Customize your JAMA Network experience by selecting one or more topics from the list below.
1 figure omitted
HYPOTHERMIA is defined as a central or core body temperature of ≤95 F (≤35 C) and is a medical emergency.1 Persons with hypothermia are at high risk for death.2 Although hypothermia-related deaths are common during winter months in states characterized by cold winters (e.g., Alaska and North Dakota) and with mountainous or desert terrain (e.g., Arizona and New Mexico), hypothermia and associated deaths also occur in states with milder climates. For example, during November 1996-April 1997, the Chief Medical Examiner's Office in Virginia identified 20 deaths caused by hypothermia; of these, 11 (55%) were among men and decedents ranged in age from 22 to 86 years (mean: 63 years). This report describes selected cases of hypothermia-related deaths in Virginia during November 1996-April 1997 and summarizes hypothermia-related deaths in the United States during 1979-1994.
In December 1996, an 80-year-old woman was found lying dead in a ditch near the nursing home in which she resided. The decedent had Alzheimer disease, Parkinson disease, and congestive heart failure and had been reported missing from the nursing home approximately 12 hours earlier. She was fully clothed, and an autopsy indicated no evidence of life-threatening trauma, preexisting infection, or new intracranial hemorrhage. The outside temperature during the period she was presumed to be outside was approximately 40 F (4 C). There was no detectable blood alcohol. The cause of death was listed as hypothermia attributed to environmental exposure.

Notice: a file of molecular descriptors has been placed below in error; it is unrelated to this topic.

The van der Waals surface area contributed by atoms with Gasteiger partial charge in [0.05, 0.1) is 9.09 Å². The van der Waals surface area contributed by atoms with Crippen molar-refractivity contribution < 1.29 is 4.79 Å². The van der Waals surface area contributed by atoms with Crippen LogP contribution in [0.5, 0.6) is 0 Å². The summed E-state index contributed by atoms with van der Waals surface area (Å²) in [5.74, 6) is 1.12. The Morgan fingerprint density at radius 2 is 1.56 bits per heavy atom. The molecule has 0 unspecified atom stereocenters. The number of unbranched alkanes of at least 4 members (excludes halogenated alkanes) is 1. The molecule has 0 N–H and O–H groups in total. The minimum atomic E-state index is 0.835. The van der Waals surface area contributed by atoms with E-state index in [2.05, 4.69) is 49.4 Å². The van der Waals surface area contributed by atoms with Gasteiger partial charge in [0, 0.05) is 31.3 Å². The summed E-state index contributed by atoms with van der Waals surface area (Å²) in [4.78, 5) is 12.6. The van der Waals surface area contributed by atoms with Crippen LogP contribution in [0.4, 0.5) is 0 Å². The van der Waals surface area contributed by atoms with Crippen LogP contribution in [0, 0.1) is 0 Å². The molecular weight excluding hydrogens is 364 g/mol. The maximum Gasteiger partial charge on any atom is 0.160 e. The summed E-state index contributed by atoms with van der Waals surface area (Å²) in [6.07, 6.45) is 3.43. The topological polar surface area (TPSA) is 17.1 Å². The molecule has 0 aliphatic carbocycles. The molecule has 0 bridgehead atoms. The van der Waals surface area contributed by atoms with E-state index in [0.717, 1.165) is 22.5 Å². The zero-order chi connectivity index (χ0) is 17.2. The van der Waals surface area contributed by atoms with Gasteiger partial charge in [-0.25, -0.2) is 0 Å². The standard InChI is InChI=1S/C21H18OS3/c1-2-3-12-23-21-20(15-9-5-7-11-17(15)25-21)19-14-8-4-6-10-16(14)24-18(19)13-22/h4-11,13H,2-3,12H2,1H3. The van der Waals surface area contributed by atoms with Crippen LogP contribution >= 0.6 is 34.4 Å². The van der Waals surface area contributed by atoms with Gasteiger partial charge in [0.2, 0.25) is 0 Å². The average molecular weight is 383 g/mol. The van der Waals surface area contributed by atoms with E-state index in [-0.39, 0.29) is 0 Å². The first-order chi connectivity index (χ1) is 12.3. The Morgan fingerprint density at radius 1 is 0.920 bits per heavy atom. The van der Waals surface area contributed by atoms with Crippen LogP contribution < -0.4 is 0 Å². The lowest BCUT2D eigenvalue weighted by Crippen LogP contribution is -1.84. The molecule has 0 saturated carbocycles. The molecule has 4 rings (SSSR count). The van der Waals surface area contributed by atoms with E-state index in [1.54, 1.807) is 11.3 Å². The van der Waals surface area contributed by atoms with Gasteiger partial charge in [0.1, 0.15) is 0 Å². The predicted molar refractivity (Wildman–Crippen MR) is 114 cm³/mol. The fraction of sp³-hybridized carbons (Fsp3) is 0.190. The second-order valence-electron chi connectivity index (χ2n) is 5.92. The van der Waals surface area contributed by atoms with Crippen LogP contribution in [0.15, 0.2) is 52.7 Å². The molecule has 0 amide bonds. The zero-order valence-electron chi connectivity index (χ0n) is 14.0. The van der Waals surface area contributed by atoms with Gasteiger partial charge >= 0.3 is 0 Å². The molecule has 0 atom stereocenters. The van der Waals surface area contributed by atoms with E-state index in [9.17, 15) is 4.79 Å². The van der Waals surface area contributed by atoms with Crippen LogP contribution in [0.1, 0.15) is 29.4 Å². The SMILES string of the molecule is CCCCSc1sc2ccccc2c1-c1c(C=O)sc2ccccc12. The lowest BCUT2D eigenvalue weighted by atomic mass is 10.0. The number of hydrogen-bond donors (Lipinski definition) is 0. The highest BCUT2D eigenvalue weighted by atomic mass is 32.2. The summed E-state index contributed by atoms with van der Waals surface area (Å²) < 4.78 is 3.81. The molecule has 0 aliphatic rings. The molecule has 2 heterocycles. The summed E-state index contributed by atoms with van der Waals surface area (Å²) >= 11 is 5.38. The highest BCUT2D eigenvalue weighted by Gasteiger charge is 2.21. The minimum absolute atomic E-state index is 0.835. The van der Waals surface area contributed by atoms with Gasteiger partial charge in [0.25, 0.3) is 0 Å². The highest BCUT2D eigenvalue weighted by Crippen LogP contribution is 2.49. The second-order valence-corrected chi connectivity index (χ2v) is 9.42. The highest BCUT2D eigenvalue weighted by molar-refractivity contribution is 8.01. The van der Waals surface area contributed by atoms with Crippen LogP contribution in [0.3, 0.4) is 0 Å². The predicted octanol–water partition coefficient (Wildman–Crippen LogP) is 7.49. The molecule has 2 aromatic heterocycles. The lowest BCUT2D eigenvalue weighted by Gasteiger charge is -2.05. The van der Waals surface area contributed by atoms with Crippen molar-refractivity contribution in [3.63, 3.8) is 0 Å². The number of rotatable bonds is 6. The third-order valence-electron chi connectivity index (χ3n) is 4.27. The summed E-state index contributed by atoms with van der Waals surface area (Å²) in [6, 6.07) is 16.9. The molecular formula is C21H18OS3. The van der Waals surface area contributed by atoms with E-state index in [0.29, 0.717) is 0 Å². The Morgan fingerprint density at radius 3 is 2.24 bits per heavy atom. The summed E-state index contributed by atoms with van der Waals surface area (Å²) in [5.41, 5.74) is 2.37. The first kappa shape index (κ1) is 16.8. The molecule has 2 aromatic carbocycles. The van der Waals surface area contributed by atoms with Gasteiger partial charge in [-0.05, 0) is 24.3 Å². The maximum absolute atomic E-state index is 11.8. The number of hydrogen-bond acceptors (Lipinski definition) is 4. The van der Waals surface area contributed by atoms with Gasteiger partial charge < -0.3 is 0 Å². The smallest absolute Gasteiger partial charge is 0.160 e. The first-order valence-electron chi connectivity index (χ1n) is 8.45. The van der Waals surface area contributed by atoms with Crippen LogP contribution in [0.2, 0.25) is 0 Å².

In January 1997, a motorist found a 45-year-old woman lying dead in a ditch on the side of a road. The body was fully clothed with the torso immersed in water; there were no signs of lethal trauma. The decedent had last been seen alive 3 days earlier, and temperatures during the intervening time had been below freezing. The decedent had a history of alcohol abuse, and an empty wine bottle was found nearby. Her blood alcohol concentration (BAC) was 0.19%; levels were higher in the vitreous humor, indicating that, before death, her BAC had been substantially higher. The cause of death was listed as hypothermia attributed to exposure to environmental cold.
In February 1997, an 83-year-old man was found dead in his home. He had no known history of medical problems. He was partially dressed, and there were no signs of traumatic injury. The temperatures during the preceding days had been below freezing, and there was no heat in the house. The cause of death was listed as exposure to cold.
M Fierro, MD, Office of the Chief Medical Examiner; SR Jenkins, VMD, State Epidemiologist, Virginia Dept of Health. Health Studies Br, Div of Environmental Hazards and Health Effects, National Center for Environmental Health, CDC.
CDC Editorial Note: